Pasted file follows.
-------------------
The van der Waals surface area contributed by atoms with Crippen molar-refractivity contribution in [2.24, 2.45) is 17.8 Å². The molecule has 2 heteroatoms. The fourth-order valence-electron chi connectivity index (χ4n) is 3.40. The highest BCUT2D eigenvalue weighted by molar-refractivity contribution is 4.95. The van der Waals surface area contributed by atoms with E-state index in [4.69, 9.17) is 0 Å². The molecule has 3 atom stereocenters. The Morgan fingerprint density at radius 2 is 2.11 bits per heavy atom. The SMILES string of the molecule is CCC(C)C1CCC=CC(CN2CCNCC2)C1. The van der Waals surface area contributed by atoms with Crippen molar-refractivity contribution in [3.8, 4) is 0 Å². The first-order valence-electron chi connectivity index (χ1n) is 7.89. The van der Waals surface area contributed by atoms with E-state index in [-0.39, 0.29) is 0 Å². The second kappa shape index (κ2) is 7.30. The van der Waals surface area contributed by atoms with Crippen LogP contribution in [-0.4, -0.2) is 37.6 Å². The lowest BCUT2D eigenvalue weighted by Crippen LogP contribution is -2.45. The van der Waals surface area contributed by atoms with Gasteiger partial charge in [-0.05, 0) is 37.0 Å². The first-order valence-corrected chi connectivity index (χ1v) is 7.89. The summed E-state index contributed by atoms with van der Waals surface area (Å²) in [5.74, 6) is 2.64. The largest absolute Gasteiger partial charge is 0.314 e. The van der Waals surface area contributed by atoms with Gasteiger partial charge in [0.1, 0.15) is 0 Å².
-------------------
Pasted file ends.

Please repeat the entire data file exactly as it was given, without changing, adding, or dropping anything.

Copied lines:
The van der Waals surface area contributed by atoms with Crippen molar-refractivity contribution in [2.24, 2.45) is 17.8 Å². The molecule has 2 heteroatoms. The fourth-order valence-electron chi connectivity index (χ4n) is 3.40. The highest BCUT2D eigenvalue weighted by molar-refractivity contribution is 4.95. The van der Waals surface area contributed by atoms with E-state index in [4.69, 9.17) is 0 Å². The molecule has 3 atom stereocenters. The Morgan fingerprint density at radius 2 is 2.11 bits per heavy atom. The SMILES string of the molecule is CCC(C)C1CCC=CC(CN2CCNCC2)C1. The van der Waals surface area contributed by atoms with Crippen molar-refractivity contribution in [3.8, 4) is 0 Å². The first-order valence-electron chi connectivity index (χ1n) is 7.89. The van der Waals surface area contributed by atoms with E-state index in [-0.39, 0.29) is 0 Å². The second kappa shape index (κ2) is 7.30. The van der Waals surface area contributed by atoms with Crippen LogP contribution in [-0.4, -0.2) is 37.6 Å². The lowest BCUT2D eigenvalue weighted by Crippen LogP contribution is -2.45. The van der Waals surface area contributed by atoms with Gasteiger partial charge in [-0.05, 0) is 37.0 Å². The first-order valence-corrected chi connectivity index (χ1v) is 7.89. The summed E-state index contributed by atoms with van der Waals surface area (Å²) in [5.74, 6) is 2.64. The largest absolute Gasteiger partial charge is 0.314 e. The van der Waals surface area contributed by atoms with Gasteiger partial charge in [0.1, 0.15) is 0 Å².